How We Handle the Letter of Investigation from the BRN or the Department of Consumer Affairs Regarding Your RN License.

Let’s look at the alternative if you decide to have representation during the Investigative Interview process: (To see how this process goes without an attorney, click here )

You open your mailbox and there is a letter of investigation from the BRN, or in this case from the Department of Consumer Affairs. You open the envelope and there is the DCA Letterhead, with the name of the investigator. You read on… OMG you are being investigated… “On behalf of the Board of Registered Nursing I am conducting an investigation that may affect your nursing license…” at this point you panic and call me to find out what it is all about.

I take the time to calm you down and walk you through the possibilities. Have you had a recent DUI? In the last 6-12 month have you been questioned by a supervisor about a charting error or medication wasting discrepancy? Have there been any issues that you know of with your Pyxsis? Did you give anyone your card and ask them waste something for you? Have there been any unaccounted for syringes?

After we determine what the issue could possibly be, I tell you exactly what you are looking at, best and worst case scenario and I explain that you can find out exactly what the complaint is by sending in a written request to the Investigator. I will give the language verbatim of exactly what you should say or we write the letter for you.

A few weeks later you receive a letter from the investigator telling you what he will be investigating and we call him to schedule the interview.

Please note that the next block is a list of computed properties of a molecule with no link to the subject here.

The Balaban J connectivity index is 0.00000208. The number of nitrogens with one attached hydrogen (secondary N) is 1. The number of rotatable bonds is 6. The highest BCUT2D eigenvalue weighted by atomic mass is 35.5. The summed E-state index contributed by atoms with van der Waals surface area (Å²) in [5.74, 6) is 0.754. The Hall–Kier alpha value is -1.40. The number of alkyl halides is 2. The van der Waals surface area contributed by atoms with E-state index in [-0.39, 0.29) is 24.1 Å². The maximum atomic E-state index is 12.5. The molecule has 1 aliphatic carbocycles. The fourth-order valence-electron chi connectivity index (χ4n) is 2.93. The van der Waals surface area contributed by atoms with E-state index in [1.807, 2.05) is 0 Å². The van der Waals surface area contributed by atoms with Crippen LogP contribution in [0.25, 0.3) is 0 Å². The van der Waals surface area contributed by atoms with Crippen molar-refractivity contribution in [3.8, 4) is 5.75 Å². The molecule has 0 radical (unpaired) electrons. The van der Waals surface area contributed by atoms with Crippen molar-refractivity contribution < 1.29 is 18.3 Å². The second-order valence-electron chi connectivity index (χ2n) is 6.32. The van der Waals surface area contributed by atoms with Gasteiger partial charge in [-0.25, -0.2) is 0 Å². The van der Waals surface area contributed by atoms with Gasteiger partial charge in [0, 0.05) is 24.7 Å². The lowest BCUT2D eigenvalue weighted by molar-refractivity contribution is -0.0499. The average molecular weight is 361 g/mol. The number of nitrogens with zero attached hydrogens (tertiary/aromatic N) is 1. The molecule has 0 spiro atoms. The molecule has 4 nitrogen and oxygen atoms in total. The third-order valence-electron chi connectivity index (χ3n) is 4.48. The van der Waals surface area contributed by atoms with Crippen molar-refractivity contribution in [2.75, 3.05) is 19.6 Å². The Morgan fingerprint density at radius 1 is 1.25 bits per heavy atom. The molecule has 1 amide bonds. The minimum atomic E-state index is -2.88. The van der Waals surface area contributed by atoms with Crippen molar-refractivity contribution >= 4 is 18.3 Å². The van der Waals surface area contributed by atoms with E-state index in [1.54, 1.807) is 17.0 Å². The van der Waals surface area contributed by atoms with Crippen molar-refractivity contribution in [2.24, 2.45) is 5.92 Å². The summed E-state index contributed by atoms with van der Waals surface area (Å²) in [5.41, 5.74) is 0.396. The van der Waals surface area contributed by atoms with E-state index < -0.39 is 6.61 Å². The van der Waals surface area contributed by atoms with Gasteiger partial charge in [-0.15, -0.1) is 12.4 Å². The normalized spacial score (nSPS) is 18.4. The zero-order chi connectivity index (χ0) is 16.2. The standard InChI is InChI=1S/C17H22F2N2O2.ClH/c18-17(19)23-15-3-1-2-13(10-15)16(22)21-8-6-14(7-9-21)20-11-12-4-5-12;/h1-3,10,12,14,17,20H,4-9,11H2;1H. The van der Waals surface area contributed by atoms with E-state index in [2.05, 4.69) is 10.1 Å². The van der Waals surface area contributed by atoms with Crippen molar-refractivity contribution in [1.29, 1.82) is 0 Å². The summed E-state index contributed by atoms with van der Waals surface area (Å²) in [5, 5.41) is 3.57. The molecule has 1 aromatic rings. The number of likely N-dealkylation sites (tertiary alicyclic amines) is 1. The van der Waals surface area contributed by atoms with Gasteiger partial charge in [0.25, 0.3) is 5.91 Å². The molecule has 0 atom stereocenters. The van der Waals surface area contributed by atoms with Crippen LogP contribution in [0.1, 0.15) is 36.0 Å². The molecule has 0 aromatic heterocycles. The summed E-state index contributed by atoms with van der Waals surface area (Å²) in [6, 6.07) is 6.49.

OUR initial conversation with the investigator will go something like this:

US: “This is Jennifer with the Law Firm of Goyette and Associates, Panel attorneys for RN Guardian and we are calling to schedule the interview with our client regarding the alleged complaint against them which is being investigated by the Board of Registered Nursing.”


Investigator: “Oh. Hi…. Um…. Let me see if I can find the paperwork….”

US: “oh sure John, no problem. Actually I have it in front of me… reference number 6548.”

Investigator: shuffling around… totally thrown off by the fact that you’ve retained an attorney.“Yes. Here it is… uh… will your client be able to meet with me so I can ask them a few questions?”

US: “Perhaps, although we will need to know exactly what you are investigating. You’ll provide us with a copy of any documents my client will be asked to explain, of course. ”

Investigator: He is writing down that you have an attorney who obviously knows what they are doing and making a note that he is going to have to copy all the charts he wanted to spring on you.“Yes. I’ll have copies for you to review.”

US: “Great. I will confer with my client to determine when we will be able to meet, if we decide that participation is in their best interest and I will get back to you. In the meantime, I’m sure it goes without saying that any future communication or correspondence be directed to our offices.”

Investigator: He is wishing that you were like all the other nurses and had just called him and you didn’t have representation. “Yes, of course.”

US: “We will be in touch.”

Investigator: “Ok, thanks.” spills his coffee all over the paperwork as he gets off the phone because he is so flustered.

The investigator is not there to help you. They are employed by DCA and the BRN. Their job is to work for DCA and the BRN which means they are investigating to find cause for action for the BRN. They are working against you. It is imperative that you know that so you can prepare yourself and protect your license, immediately upon receiving the letter of investigation from the BRN.